Although this movie was made in 1964, it very well could have been made in 1954 or even 1944 given the quality of its special effects. They are so very special! In addition, the heroine of the film is none other than the ever-fabulous Helen, opposite wrestler Dara Singh. Aaya Toofan was the source for this trivia post, and for my avatar as well. This is not to say that it’s a good film; it most emphatically is not. It’s really bad. Silly story, bad acting, the whole nine yards. But it’s B-movie fun for those who enjoy such things (I do! I do!), and of course there is Helen. And wrestlers. Lots and lots of wrestlers.
In a kingdom far far away, Raja Naagsen (Anwar Hussain) lives with his Maharani and his sister Rajkumari Chandra (Helen). On Chandra’s 18th birthday, he throws a big party. An evil magician named Kammo (Shyam Kumar) arrives uninvited, is welcomed and gives Chandra a box that houses a magical little dancing figure.
Later that night as she sleeps, the dancing figure is transformed into a demon who bears more than a passing resemblance to Mr. Potato Head.
The demon kidnaps Chandra and makes off with her. These scenes just cry out for the comic book treatment.
Chandra is rescued by a man with big muscles named Deepu (Dara Singh), who defeats the demon fairly easily with arrows, a pitchfork and some rope.
After a celebratory song and dance (yay, Helen!) Deepu takes her back to the palace, where her brother is overjoyed to see her. He promises to give Deepu anything he wants. Deepu wants Chandra. He tells the King that he is a Prince also, the son of Bharat, the King of the Sunderbahns.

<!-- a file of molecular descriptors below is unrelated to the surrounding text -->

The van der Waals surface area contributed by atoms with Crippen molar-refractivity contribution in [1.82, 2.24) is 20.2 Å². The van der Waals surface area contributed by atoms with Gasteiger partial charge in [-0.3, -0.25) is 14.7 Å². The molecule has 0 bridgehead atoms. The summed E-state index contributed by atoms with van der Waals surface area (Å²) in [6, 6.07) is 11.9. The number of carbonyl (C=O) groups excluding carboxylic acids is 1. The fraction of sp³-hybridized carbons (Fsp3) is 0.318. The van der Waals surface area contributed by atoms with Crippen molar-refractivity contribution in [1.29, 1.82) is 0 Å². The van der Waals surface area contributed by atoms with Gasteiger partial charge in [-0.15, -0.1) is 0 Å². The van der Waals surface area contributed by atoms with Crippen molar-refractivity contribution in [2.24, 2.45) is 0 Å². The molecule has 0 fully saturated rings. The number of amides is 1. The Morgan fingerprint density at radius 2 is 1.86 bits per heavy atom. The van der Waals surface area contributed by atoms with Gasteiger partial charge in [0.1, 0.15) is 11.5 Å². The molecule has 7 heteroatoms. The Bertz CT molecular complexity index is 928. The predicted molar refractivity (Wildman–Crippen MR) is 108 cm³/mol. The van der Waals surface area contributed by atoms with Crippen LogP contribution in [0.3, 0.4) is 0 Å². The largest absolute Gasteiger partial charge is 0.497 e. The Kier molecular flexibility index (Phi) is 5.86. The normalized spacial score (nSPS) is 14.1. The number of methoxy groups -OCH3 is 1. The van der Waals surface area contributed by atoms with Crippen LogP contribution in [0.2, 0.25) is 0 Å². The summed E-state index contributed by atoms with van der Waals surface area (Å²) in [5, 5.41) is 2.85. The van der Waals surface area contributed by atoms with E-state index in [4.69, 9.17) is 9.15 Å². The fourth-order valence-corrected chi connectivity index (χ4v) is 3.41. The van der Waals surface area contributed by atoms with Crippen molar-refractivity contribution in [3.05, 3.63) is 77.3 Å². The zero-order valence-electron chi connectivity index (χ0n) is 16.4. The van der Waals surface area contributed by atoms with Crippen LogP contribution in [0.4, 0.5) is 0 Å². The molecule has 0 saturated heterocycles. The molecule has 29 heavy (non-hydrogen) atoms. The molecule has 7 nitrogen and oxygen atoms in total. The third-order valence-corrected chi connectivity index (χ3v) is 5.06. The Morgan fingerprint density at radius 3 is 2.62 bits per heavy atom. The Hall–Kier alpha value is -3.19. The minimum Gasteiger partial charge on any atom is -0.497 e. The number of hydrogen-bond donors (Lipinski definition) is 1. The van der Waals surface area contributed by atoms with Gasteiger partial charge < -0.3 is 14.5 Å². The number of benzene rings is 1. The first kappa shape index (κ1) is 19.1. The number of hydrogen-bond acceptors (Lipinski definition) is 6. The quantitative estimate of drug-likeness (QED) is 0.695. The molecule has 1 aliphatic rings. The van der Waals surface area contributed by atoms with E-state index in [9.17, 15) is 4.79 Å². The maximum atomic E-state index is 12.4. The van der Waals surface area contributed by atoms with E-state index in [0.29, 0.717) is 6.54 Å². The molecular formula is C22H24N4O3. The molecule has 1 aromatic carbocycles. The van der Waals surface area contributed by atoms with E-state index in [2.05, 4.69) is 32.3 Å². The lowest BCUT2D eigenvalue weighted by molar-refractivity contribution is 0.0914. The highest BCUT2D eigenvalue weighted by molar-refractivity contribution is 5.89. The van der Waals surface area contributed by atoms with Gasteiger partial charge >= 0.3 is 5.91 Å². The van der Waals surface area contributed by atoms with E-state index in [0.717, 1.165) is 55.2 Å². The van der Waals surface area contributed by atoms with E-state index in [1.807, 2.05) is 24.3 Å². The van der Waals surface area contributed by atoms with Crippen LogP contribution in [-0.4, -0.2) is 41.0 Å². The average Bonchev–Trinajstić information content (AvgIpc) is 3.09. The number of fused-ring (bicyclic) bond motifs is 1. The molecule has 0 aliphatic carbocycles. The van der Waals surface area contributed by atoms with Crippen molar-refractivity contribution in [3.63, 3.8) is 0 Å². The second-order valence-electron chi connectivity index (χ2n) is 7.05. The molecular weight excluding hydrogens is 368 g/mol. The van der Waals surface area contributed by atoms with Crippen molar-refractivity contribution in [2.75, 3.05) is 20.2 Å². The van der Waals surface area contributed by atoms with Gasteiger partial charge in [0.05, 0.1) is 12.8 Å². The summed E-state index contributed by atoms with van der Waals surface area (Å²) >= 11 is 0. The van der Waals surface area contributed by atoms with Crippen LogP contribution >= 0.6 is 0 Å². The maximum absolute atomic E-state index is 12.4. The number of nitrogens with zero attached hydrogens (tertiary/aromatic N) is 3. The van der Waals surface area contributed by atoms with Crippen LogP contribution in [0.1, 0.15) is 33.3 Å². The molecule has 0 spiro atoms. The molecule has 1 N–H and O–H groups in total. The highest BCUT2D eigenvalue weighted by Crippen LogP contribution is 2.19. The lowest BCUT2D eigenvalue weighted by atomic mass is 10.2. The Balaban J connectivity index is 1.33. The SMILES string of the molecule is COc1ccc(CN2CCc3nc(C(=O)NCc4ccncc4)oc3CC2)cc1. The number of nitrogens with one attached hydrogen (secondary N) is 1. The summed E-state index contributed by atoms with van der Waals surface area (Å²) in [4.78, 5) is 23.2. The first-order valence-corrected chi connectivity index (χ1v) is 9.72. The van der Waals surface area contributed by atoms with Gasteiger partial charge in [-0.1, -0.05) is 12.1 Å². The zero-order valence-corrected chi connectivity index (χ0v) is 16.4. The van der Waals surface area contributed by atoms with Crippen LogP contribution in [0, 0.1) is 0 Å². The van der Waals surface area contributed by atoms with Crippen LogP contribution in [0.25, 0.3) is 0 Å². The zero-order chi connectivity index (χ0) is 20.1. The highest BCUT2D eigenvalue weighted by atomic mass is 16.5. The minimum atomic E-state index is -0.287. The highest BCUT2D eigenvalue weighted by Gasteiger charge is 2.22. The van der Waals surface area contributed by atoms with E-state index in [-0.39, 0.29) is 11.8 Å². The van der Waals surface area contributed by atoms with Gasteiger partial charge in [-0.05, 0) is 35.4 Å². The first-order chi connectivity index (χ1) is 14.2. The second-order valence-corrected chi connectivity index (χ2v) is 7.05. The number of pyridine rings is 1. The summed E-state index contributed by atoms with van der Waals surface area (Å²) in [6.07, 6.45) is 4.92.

Oops. Gratitude turns to enmity in less than a second! It’s Deepu’s turn to fight off the King’s guards and escape across the drawbridge, which he does.
The King has a mistress, a dancer named Kala (Nishi).
What he doesn’t know is that Kala has fallen for Deepu in a big way. So has the Princess. Chandra tracks Deepu down and confesses her love, but before it can blossom Kala intervenes with various nefarious plots involving a ring that she steals from the Princess. Chandra comes to mistrust Deepu’s love for her and has him arrested. Her maidservant Manju enlists the help of Deepu’s servant Mallu (Maruti) and his Stunt Snake to help convince Chandra that she is wrong about Deepu.
This also involves Tun Tun as Manju’s aunt, who sets her cap at poor Mallu.
They succeed in convincing Chandra that Deepu truly loves her, and she frees him; but the King—alerted by jealous Kala—catches them, and puts Deepu into a dungeon and Chandra under house arrest.
Our intrepid servants manage to free Chandra from her room (no guards in sight) and they pose as dancers to distract the guards at the front gate, while the Stunt Snake takes a key to Deepu so he can unlock his chains. Getting out of the cell is pretty easy after that.
But alas! Despite their best efforts, Deepu is caught and Chandra arrested again, this time on Kala’s orders. Kala doesn’t seem to get the concept of love as an emotion that can’t be ordered in like dinner.
When her demands fail, she has his eyes poked out.
The king arrives and is very pleased with Kala’s handiwork. The Princess’ defiance is not as welcome.
They are banished together from the kingdom. Can they survive, a blind muscle-man and a spoiled princess? Will the King ever figure out that Kala is the traitor? Will the magician who started all this reappear? There is much much more that I haven’t the energy or will to go into.
In case you are not sure this is your kind of movie, let me recap the highlights:
Mr. Potato Head Demon:
Lots of Helen (and a little of Bela Bose):
Dara Singh’s impressive physique, our view of which is not at all hindered by anything like, uh, clothes (and his manly little skirt has teeny pompons fringing it!):
Bad special effects:
A Stunt Snake:
Besides the Eye-Gouger-Outer, several other sharp Instruments of death:
And a happily ever after ending: